The most popular blog in our list is Larry Ferlazzo's blog, however it's not the most influential. Its over-influence is 0.8, meaning that the blog carries only 80% of the influence we would expect from how well-known it is.
The most influential is Dan Meyer's blog and its over-influence score of 1.6 means that the blog carries 60% more influence than we would expect from its popularity. Similarly, the Hack Education blog, the second most influential, is more than twice more influent than its popularity would lead us to believe.
The reason for a blog being over-influential, i.e. his over-influence is greater than 1, is that those who reference or cite the blog are themselves influential blogs.
Please contact us if we have missed any blogs or you would like more information on our influence measuring methodology.
One slide from the joint Samsung / Onalytica presentation “Using the digital debate in real-time to drive insight led strategy and execution”.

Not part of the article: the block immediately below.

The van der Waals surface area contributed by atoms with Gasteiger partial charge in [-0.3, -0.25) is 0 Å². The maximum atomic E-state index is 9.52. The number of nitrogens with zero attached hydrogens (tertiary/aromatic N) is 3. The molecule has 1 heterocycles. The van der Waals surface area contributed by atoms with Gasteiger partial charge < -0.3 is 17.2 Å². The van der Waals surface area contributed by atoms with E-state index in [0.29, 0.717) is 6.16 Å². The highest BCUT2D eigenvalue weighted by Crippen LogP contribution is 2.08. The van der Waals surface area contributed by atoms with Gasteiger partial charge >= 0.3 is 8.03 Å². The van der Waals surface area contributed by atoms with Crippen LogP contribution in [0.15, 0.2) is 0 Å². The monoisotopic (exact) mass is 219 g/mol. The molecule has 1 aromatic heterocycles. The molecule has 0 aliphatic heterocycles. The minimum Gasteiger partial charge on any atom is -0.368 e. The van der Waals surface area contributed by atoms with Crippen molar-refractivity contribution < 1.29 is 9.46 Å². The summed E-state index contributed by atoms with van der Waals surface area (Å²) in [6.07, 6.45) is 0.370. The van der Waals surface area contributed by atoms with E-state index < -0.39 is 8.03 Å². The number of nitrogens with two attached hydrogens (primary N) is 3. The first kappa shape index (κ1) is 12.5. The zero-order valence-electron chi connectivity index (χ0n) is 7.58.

Key Benefits Of This Initiative:
- Ability to be “always on” for market perception and monitoring
- Instant market feedback where needed
- Provides ability to get data on areas we otherwise would not be able to
- Low-cost vs more traditional techniques
- Historical data available from outset (not the case with traditional research)
- Tools allow embedding of solution directly with teams to drive engagement
Global investment bank Jefferies has used Onalytica data and insight to inform their latest piece of equity research into brands whose business models leverage the “many-to-many” network of the Internet.
The research explores the growth dynamics and business models of UK comparison sites MoneySuperMarket and Rightmove, as examples of businesses which exploit the many-to-many dynamic in different ways. Our previous work with Jefferies includes research analysing the global Fashion debate and retail markets, which eventually led to a buy recommendation on ASOS based on our insights.